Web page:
Byung Shin, Ph.D., from the Korea Research Institute of Chemical Technology led the research team that developed a temperature-sensitive nanoparticle for delivering doxorubicin to tumors. This particular liposome falls apart and releases its therapeutic payload at temperatures that are slightly elevated from normal body temperature. A polymer coating, made from either poly(ethylene glycol) or poly(N-isopropylacrylamide-co-acrylamide), enhanced the stability of the liposomes in serum by inhibiting the amount of protein that sticks to the nanoparticle. The nanoparticles that the researchers developed contain between 50 - 60% doxorubicin by weight.
The investigators first studied the release properties of these nanoparticles, demonstrating that they release very little drug at 37°C, normal body temperature. However, at 38°C, drug release soared rapidly as a result of a dramatic change in the stability of the nanoparticles.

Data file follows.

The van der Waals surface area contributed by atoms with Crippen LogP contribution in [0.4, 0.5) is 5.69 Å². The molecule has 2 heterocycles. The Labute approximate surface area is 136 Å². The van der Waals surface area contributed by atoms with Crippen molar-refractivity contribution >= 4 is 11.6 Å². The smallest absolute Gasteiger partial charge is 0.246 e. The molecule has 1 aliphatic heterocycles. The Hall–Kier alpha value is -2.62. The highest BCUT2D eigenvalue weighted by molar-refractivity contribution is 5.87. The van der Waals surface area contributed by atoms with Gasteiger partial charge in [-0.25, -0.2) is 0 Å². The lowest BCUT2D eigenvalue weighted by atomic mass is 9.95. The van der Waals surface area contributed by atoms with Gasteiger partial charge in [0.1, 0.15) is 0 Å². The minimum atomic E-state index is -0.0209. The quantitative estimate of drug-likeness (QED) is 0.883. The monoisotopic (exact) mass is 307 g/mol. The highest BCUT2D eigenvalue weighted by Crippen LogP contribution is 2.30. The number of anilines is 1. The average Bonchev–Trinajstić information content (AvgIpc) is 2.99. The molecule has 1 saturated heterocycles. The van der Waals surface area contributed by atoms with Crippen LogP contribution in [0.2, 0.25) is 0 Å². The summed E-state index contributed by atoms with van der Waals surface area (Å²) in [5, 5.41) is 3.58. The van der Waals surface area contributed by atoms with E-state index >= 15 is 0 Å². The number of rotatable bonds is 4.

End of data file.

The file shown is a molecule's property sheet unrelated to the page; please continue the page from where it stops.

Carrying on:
Next, the researchers evaluated tumor response to the doxorubicin-loaded, temperature-sensitive nanoparticles. To assess antitumor activity, the investigators treated mice with human melanoma tumors with saline, plain doxorubicin, or the doxorubicin-nanoparticle formulation, and then measured how much the tumors grew over nine days after a single intravenous injection. The researchers also tracked the effects of a single hyperthermia treatment given one hour after drug injection. The results of this study showed clearly that the drug-nanoparticle formulation in combination with hyperthermia was far superior to any of the other treatments tested.
Source: National Cancer Institute
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